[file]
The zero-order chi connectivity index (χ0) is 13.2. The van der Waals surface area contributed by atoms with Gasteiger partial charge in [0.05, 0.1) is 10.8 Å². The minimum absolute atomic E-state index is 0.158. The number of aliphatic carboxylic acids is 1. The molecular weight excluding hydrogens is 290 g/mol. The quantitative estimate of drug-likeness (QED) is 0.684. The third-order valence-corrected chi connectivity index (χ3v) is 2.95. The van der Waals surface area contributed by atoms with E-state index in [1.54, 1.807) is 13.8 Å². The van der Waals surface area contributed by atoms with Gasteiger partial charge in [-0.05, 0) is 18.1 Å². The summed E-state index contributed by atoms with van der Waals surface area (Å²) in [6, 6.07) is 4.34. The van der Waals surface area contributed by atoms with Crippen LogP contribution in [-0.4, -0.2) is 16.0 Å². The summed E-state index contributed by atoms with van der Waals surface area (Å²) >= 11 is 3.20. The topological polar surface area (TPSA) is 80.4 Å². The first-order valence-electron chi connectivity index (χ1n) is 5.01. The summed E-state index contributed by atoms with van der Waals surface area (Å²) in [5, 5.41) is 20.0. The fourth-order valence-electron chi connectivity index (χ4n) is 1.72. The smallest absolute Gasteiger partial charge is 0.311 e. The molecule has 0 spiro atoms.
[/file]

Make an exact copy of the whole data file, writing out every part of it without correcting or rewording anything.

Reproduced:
The zero-order chi connectivity index (χ0) is 13.2. The van der Waals surface area contributed by atoms with Gasteiger partial charge in [0.05, 0.1) is 10.8 Å². The minimum absolute atomic E-state index is 0.158. The number of aliphatic carboxylic acids is 1. The molecular weight excluding hydrogens is 290 g/mol. The quantitative estimate of drug-likeness (QED) is 0.684. The third-order valence-corrected chi connectivity index (χ3v) is 2.95. The van der Waals surface area contributed by atoms with E-state index in [1.54, 1.807) is 13.8 Å². The van der Waals surface area contributed by atoms with Gasteiger partial charge in [-0.05, 0) is 18.1 Å². The summed E-state index contributed by atoms with van der Waals surface area (Å²) in [6, 6.07) is 4.34. The van der Waals surface area contributed by atoms with Crippen LogP contribution in [-0.4, -0.2) is 16.0 Å². The summed E-state index contributed by atoms with van der Waals surface area (Å²) >= 11 is 3.20. The topological polar surface area (TPSA) is 80.4 Å². The first-order valence-electron chi connectivity index (χ1n) is 5.01. The summed E-state index contributed by atoms with van der Waals surface area (Å²) in [5, 5.41) is 20.0. The fourth-order valence-electron chi connectivity index (χ4n) is 1.72. The smallest absolute Gasteiger partial charge is 0.311 e. The molecule has 0 spiro atoms.